And finally, don’t be afraid to experiment! Try out different ideas and see what works best.
Step 3) Review Insights from Discovery
Now it’s time to start putting your ideas into practice. But before you start designing, it’s important to review the insights you gathered during the discovery phase. This will help ensure that your designs are on target and aligned with the client’s needs and objectives.
Some things to keep in mind as you review your insights include:
– The client’s business: What does the client do? What are their products or services? What are their values and mission?
– The target audience: Who is the client’s target audience? What are their demographics? What are their needs and wants?
– The client’s brand identity: What does the client want their brand to be known for? What are their brand values? What is their existing visual identity?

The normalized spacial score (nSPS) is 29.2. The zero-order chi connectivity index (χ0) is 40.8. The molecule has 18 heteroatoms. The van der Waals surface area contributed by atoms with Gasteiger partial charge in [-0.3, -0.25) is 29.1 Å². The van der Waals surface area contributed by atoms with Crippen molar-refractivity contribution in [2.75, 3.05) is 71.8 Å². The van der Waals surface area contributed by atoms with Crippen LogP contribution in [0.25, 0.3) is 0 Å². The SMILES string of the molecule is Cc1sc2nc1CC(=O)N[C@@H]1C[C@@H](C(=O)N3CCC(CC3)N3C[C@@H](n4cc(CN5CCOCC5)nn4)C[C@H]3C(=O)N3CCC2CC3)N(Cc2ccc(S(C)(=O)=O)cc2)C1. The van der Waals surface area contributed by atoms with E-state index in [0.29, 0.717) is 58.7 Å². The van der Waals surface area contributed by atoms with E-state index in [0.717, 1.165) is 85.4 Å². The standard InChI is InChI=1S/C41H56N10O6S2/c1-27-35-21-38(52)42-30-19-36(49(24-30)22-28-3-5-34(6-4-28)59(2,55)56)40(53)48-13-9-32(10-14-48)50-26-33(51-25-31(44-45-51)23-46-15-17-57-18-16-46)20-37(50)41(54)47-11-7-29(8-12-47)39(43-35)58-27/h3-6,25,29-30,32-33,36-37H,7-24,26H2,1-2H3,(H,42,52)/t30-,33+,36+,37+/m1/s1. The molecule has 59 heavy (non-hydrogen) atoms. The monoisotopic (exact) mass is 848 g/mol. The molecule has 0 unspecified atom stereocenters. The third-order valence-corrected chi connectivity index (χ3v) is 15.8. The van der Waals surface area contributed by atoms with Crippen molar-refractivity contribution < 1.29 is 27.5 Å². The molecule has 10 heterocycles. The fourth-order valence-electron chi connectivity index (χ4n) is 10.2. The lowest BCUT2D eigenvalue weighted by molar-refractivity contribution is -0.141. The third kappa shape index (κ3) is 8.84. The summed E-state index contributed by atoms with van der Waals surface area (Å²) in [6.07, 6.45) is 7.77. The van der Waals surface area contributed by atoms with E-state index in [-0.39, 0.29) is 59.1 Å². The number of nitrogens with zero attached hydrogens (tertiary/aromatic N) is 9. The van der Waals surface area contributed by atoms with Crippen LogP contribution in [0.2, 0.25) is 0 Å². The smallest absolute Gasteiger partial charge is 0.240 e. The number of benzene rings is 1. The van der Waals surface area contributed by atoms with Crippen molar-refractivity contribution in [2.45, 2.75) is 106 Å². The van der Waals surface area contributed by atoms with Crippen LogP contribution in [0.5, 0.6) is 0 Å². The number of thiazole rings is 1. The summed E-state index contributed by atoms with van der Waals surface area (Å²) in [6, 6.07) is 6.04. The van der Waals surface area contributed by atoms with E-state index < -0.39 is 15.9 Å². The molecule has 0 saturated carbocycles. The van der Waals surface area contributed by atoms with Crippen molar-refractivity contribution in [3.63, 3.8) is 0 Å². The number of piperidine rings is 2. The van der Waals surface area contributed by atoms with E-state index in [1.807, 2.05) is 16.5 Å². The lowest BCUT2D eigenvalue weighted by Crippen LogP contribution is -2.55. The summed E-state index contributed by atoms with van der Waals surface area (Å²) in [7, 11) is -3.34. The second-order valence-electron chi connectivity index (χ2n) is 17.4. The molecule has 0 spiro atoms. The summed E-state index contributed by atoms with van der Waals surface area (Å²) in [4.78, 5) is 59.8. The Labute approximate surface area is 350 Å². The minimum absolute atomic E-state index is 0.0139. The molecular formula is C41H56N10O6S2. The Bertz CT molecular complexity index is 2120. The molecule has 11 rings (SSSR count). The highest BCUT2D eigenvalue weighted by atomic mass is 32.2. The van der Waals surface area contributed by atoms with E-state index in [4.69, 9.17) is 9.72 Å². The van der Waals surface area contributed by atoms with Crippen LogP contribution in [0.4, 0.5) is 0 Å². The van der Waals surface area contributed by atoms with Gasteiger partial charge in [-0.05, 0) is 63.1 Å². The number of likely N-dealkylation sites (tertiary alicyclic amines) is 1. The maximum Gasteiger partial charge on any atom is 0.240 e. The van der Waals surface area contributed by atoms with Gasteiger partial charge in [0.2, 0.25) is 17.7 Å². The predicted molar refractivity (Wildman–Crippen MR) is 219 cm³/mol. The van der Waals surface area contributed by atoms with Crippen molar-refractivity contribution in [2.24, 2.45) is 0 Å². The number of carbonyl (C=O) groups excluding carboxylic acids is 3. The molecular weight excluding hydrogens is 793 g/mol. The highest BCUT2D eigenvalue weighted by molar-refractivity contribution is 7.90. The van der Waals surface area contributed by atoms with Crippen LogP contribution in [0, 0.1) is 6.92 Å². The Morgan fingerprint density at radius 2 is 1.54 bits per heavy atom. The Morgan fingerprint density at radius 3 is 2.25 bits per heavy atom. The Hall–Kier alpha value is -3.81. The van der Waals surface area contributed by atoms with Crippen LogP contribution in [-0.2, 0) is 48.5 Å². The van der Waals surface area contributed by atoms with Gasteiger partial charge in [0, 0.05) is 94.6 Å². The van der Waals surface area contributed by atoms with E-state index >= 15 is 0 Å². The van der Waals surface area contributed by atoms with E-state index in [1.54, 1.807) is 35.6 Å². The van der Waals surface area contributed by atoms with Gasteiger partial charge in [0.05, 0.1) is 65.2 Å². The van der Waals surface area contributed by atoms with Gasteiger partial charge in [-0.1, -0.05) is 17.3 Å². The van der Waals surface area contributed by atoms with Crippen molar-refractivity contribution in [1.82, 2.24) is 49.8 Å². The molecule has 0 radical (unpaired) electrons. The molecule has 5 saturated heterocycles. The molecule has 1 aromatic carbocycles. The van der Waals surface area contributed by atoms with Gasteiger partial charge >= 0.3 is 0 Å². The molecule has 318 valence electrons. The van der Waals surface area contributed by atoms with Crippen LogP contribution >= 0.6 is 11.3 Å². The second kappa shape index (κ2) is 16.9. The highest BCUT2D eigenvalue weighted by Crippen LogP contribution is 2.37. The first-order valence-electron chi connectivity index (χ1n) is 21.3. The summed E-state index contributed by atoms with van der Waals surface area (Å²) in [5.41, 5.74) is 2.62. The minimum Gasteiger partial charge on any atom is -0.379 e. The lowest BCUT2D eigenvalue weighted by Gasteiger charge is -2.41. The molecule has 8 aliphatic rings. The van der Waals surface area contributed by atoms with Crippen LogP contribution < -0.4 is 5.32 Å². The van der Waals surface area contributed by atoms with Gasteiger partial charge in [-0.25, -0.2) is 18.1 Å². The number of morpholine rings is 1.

Keep these things in mind as you begin designing, and refer back to your insights if you ever get stuck.
Step 4) Begin Designing
our last step is to start designing! Begin by exploring different concepts and ideas. I gees you can Try out different color schemes, shapes, and typography. and don’t be afraid to experiment! cause The best way to find out what works for you is to try something new.
I really want you to focus on making the logo simple and easy to understand.
that is it. that was all I want to talk about it with you and I really hope to work my strategy for you too. but if you have any questions my Colleague in temis marketing are here to help you the best that they can